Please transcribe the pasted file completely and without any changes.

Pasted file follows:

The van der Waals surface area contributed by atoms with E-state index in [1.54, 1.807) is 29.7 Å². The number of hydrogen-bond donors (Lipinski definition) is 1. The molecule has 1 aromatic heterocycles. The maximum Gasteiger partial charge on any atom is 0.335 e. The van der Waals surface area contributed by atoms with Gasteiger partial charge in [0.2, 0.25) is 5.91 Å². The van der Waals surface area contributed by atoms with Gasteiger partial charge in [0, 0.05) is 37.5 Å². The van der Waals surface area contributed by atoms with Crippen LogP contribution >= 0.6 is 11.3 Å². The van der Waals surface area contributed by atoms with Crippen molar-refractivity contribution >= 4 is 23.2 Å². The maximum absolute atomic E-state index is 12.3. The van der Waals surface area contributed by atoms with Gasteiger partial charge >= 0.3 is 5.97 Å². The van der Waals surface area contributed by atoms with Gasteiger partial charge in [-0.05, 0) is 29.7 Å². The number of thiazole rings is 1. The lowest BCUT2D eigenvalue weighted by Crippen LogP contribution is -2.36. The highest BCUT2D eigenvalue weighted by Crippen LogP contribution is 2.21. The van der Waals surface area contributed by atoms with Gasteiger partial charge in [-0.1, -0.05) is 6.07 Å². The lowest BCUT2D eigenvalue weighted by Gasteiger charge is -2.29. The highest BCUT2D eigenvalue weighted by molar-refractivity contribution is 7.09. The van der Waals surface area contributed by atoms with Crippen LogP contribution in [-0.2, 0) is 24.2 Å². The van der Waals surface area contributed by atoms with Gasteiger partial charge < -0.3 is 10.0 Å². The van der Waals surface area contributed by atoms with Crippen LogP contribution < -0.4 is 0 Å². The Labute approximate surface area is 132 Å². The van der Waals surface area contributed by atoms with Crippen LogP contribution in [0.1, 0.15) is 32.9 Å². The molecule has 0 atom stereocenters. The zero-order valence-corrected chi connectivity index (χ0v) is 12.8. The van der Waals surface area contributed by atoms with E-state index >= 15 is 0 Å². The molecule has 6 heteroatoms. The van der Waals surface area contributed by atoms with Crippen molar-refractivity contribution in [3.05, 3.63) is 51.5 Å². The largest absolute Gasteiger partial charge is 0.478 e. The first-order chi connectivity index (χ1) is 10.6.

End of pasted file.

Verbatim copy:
The van der Waals surface area contributed by atoms with E-state index in [1.54, 1.807) is 29.7 Å². The number of hydrogen-bond donors (Lipinski definition) is 1. The molecule has 1 aromatic heterocycles. The maximum Gasteiger partial charge on any atom is 0.335 e. The van der Waals surface area contributed by atoms with Gasteiger partial charge in [0.2, 0.25) is 5.91 Å². The van der Waals surface area contributed by atoms with Gasteiger partial charge in [0, 0.05) is 37.5 Å². The van der Waals surface area contributed by atoms with Crippen LogP contribution >= 0.6 is 11.3 Å². The van der Waals surface area contributed by atoms with Crippen molar-refractivity contribution >= 4 is 23.2 Å². The maximum absolute atomic E-state index is 12.3. The van der Waals surface area contributed by atoms with Gasteiger partial charge >= 0.3 is 5.97 Å². The van der Waals surface area contributed by atoms with Gasteiger partial charge in [-0.05, 0) is 29.7 Å². The number of thiazole rings is 1. The lowest BCUT2D eigenvalue weighted by Crippen LogP contribution is -2.36. The highest BCUT2D eigenvalue weighted by Crippen LogP contribution is 2.21. The van der Waals surface area contributed by atoms with Gasteiger partial charge in [-0.1, -0.05) is 6.07 Å². The lowest BCUT2D eigenvalue weighted by Gasteiger charge is -2.29. The highest BCUT2D eigenvalue weighted by molar-refractivity contribution is 7.09. The van der Waals surface area contributed by atoms with Crippen LogP contribution in [-0.2, 0) is 24.2 Å². The van der Waals surface area contributed by atoms with Gasteiger partial charge < -0.3 is 10.0 Å². The van der Waals surface area contributed by atoms with Crippen LogP contribution < -0.4 is 0 Å². The Labute approximate surface area is 132 Å². The van der Waals surface area contributed by atoms with Crippen LogP contribution in [0.1, 0.15) is 32.9 Å². The molecule has 0 atom stereocenters. The zero-order valence-corrected chi connectivity index (χ0v) is 12.8. The van der Waals surface area contributed by atoms with E-state index >= 15 is 0 Å². The molecule has 6 heteroatoms. The van der Waals surface area contributed by atoms with Crippen molar-refractivity contribution in [3.05, 3.63) is 51.5 Å². The largest absolute Gasteiger partial charge is 0.478 e. The first-order chi connectivity index (χ1) is 10.6.